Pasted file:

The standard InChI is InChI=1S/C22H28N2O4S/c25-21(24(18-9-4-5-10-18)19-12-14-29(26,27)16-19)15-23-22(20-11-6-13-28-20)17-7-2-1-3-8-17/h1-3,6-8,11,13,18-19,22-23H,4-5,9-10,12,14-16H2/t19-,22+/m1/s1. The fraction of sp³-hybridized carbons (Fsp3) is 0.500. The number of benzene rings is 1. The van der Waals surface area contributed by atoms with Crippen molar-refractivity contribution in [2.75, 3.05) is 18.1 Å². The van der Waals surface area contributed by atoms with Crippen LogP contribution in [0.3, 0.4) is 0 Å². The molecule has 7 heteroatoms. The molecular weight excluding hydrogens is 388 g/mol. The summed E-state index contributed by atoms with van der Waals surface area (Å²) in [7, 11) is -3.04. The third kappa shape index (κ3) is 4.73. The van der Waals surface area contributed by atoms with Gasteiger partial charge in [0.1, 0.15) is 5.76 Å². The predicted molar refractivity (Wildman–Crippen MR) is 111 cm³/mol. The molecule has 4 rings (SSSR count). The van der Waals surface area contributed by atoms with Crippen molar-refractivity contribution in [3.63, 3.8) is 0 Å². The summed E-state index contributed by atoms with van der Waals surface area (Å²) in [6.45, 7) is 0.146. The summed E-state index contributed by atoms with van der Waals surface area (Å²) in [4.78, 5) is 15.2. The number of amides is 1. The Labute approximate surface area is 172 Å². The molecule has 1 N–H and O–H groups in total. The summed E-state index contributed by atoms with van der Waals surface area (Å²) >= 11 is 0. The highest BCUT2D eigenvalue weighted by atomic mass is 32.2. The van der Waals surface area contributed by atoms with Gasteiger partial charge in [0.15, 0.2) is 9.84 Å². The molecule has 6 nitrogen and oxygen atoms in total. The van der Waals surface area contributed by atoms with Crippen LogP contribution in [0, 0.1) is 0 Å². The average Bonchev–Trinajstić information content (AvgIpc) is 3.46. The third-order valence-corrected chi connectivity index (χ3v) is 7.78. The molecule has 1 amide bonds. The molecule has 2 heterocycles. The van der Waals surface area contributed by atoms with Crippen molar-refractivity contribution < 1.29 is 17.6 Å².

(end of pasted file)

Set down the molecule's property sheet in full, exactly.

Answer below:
The standard InChI is InChI=1S/C22H28N2O4S/c25-21(24(18-9-4-5-10-18)19-12-14-29(26,27)16-19)15-23-22(20-11-6-13-28-20)17-7-2-1-3-8-17/h1-3,6-8,11,13,18-19,22-23H,4-5,9-10,12,14-16H2/t19-,22+/m1/s1. The fraction of sp³-hybridized carbons (Fsp3) is 0.500. The number of benzene rings is 1. The van der Waals surface area contributed by atoms with Crippen molar-refractivity contribution in [2.75, 3.05) is 18.1 Å². The van der Waals surface area contributed by atoms with Crippen LogP contribution in [0.3, 0.4) is 0 Å². The molecule has 7 heteroatoms. The molecular weight excluding hydrogens is 388 g/mol. The summed E-state index contributed by atoms with van der Waals surface area (Å²) in [7, 11) is -3.04. The third kappa shape index (κ3) is 4.73. The van der Waals surface area contributed by atoms with Gasteiger partial charge in [0.1, 0.15) is 5.76 Å². The predicted molar refractivity (Wildman–Crippen MR) is 111 cm³/mol. The molecule has 4 rings (SSSR count). The van der Waals surface area contributed by atoms with Crippen molar-refractivity contribution in [3.63, 3.8) is 0 Å². The summed E-state index contributed by atoms with van der Waals surface area (Å²) in [6.45, 7) is 0.146. The summed E-state index contributed by atoms with van der Waals surface area (Å²) in [4.78, 5) is 15.2. The number of amides is 1. The Labute approximate surface area is 172 Å². The molecule has 1 N–H and O–H groups in total. The summed E-state index contributed by atoms with van der Waals surface area (Å²) >= 11 is 0. The highest BCUT2D eigenvalue weighted by atomic mass is 32.2. The van der Waals surface area contributed by atoms with Gasteiger partial charge in [0.15, 0.2) is 9.84 Å². The molecule has 6 nitrogen and oxygen atoms in total. The van der Waals surface area contributed by atoms with Crippen LogP contribution in [0, 0.1) is 0 Å². The average Bonchev–Trinajstić information content (AvgIpc) is 3.46. The third-order valence-corrected chi connectivity index (χ3v) is 7.78. The molecule has 1 amide bonds. The molecule has 2 heterocycles. The van der Waals surface area contributed by atoms with Crippen molar-refractivity contribution < 1.29 is 17.6 Å².